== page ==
Imagine if a city’s funding from the national government were calculated based on its Ecological Footprint and available resources.
That’s a novel concept that will be tested by six cities in Portugal as part of a three-year project with Global Footprint Network, Portuguese NGO ZERO-Associação Sistema Terrestre Sustentável, University of Aveiro, University of Coimbra, and University of Porto.
During the first year of the project, the Ecological Footprints and biocapacities of the six cities—Almada (pictured above), Bragança, Castelo Branco, Guimarães, Lagoa, and Vila Nova de Gaia—will be measured to establish a baseline. The Ecological Footprint measures the city’s demand for natural resources and carbon dioxide sequestration, while biocapacity measures the capacity of the city’s natural resources to meet that demand. These measures will then be used to help guide the cities’ sustainability policies.
During the second year, calculators will be developed for the six cities by Global Footprint Network and project partners to allow citizens to measure their personal Ecological Footprints. The calculator will be used as a springboard to catalyze local workshops and roundtables with other NGOs and citizens to discuss the implications of Footprint results as well as mitigation and policy options.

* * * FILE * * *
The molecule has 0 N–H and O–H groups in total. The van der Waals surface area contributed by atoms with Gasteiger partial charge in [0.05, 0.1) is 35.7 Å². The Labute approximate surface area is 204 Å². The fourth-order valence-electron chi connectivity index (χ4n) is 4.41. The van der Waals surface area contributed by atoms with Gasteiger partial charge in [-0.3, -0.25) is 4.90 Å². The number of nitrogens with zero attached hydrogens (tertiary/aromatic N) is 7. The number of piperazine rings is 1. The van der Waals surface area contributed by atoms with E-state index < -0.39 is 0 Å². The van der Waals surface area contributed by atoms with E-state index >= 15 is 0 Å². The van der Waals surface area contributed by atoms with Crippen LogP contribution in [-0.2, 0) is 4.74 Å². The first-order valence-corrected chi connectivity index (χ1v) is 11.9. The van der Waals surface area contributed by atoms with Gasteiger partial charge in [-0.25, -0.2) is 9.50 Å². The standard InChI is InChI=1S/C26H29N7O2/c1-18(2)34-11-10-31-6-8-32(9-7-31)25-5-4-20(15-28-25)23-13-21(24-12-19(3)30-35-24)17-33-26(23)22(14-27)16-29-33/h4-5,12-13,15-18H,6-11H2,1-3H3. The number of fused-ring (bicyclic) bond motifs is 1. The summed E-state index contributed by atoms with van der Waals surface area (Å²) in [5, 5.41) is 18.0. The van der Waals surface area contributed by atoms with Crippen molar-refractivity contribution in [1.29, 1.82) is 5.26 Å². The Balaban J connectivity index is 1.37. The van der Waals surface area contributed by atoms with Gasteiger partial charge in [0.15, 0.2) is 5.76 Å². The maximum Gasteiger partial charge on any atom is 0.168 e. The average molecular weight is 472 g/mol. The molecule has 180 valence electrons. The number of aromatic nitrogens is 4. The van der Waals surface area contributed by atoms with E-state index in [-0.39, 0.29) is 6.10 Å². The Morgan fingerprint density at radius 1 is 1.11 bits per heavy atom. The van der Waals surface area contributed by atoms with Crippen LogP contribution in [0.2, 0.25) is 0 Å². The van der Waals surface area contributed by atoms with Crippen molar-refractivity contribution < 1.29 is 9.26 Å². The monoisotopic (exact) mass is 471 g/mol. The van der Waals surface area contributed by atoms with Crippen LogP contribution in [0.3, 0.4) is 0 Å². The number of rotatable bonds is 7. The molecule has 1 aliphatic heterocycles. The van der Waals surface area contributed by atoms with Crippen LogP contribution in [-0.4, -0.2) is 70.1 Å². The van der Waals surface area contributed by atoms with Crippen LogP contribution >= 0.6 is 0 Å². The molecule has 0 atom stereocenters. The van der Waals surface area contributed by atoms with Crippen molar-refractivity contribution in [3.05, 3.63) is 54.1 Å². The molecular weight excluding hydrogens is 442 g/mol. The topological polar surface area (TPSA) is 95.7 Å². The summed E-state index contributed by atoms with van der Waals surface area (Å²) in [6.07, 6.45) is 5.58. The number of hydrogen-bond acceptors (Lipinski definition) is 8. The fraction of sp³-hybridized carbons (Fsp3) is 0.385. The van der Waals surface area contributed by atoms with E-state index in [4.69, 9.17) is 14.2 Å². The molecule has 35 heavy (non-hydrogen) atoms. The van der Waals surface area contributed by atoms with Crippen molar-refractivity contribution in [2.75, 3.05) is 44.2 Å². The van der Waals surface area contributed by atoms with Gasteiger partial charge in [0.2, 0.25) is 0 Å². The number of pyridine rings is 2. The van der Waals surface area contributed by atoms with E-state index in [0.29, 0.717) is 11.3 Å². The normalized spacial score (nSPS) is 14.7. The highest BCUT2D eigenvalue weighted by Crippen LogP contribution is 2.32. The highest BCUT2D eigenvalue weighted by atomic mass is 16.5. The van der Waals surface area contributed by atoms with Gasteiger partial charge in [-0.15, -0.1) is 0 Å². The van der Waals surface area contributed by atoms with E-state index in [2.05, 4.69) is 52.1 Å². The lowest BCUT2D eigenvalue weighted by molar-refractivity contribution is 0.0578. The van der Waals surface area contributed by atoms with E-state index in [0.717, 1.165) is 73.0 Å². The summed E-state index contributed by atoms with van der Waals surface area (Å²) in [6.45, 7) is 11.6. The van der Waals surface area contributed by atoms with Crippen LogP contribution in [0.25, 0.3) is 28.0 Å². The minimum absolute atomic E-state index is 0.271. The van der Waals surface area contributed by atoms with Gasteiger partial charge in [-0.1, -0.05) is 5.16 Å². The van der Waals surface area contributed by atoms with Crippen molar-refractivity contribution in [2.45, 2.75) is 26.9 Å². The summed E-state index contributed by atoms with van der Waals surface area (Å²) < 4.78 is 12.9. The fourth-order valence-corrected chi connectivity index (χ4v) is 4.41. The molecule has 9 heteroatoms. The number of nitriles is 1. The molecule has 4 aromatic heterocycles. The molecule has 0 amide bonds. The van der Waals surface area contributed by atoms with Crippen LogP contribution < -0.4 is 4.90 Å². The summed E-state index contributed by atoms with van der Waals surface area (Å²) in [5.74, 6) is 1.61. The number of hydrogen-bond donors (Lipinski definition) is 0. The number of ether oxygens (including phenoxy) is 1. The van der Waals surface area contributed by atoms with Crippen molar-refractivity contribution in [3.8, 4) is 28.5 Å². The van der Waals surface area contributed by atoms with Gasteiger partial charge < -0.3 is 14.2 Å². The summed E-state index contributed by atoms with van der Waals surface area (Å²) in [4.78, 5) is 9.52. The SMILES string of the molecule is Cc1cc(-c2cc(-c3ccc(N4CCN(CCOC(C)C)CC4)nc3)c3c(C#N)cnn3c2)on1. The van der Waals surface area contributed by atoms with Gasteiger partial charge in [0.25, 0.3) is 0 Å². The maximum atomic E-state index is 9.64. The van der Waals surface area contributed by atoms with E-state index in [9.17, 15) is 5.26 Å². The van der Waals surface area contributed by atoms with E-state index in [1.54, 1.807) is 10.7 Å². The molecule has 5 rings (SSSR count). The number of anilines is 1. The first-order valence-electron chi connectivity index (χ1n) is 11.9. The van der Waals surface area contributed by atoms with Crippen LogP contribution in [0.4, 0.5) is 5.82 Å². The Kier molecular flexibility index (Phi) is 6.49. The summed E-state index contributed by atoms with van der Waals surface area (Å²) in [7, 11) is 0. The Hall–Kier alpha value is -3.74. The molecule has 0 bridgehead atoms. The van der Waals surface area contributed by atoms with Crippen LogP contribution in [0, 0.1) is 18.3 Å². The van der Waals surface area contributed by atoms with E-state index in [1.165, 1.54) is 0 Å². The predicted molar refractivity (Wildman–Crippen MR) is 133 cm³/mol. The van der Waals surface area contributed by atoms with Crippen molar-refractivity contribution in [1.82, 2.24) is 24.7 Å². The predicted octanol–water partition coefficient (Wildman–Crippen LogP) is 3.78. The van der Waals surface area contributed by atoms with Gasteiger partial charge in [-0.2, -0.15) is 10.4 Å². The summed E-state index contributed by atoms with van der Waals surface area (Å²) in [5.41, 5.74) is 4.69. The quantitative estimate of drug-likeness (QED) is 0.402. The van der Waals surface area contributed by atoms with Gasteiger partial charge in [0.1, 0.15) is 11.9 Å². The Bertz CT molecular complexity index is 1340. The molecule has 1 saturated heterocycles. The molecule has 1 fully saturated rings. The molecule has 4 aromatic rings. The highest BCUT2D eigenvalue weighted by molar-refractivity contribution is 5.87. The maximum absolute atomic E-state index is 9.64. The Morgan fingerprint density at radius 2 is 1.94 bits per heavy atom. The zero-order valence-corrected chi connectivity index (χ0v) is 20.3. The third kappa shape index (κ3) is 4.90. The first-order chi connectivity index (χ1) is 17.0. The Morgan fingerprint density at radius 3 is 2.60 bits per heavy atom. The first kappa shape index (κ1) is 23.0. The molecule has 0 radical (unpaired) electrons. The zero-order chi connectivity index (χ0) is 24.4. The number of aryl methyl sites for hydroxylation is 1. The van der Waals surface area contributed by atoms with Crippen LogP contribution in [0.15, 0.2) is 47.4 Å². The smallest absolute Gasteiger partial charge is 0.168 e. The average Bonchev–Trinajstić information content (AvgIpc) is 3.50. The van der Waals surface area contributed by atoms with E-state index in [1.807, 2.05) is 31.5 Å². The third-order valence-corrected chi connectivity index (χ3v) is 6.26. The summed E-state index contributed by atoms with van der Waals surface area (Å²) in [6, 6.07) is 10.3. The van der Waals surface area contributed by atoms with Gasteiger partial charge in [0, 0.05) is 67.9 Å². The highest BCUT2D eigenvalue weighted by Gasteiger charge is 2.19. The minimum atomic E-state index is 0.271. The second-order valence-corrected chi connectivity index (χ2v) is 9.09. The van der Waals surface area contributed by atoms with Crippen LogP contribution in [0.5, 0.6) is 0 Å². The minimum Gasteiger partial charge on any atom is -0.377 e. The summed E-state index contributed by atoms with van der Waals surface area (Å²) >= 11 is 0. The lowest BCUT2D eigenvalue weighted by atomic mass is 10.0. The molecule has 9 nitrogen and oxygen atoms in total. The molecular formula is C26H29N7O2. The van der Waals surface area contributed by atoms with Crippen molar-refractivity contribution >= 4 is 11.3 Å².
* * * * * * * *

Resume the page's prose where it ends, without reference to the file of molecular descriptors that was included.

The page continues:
In the final years of the project, an alternative approach for national budget allocation will be proposed for the participating cities, based on the size of their Ecological Footprints and biocapacities relative to those of Portugal.
ZERO President Francisco Ferreira told Lusa news agency that national funding for cities considers such issues as protected areas but should go further. “Above all, the actions and the effort that municipalities take to reduce this Footprint can be rewarded,” Ferreira said (as translated from an article in DN).
“The collaboration between Global Footprint Network, ZERO, and the Portuguese universities aims to broaden the possible fields of application of this tool of assessment and monitoring of sustainability that is recognized worldwide,” Paulo Magalhães, coordinator of the project, leader of ZERO, and a researcher at the Faculty of Law of the University of Porto said in an article in the Portuguese publication Expresso.
“As we continue explore the application of the Ecological Footprint at the city level, this project is another step in the direction of a worldwide system of sub-national Ecological Footprint accounts,” added David Lin, director of research and head of Global Footprint Network’s city program.
Sara Moreno Pires, a researcher at the University of Aveiro, added, “I would like many municipalities to get involved in this project because the information that exists at the local level is very scarce, there is little environmental knowledge at the level of the municipalities.”
Eduardo Rodrigues, mayor of Vila Nova de Gaia, one of the six municipalities involved in this first phase of the project and Portugal’s third largest city, explained that “climate change is a global problem, but its approach must begin at the local level.”
A memorandum of understanding for the project was signed during an event in the house of the presidency of Vila Nova de Gaia City Hall on Sept. 5. The project will begin in January 2018.
ZERO Press Release (in Portuguese)
Seis municípios vat calcular pegada ecológica em projeto proviso pela Zero, RTP Notícias, 2 Sept. 2017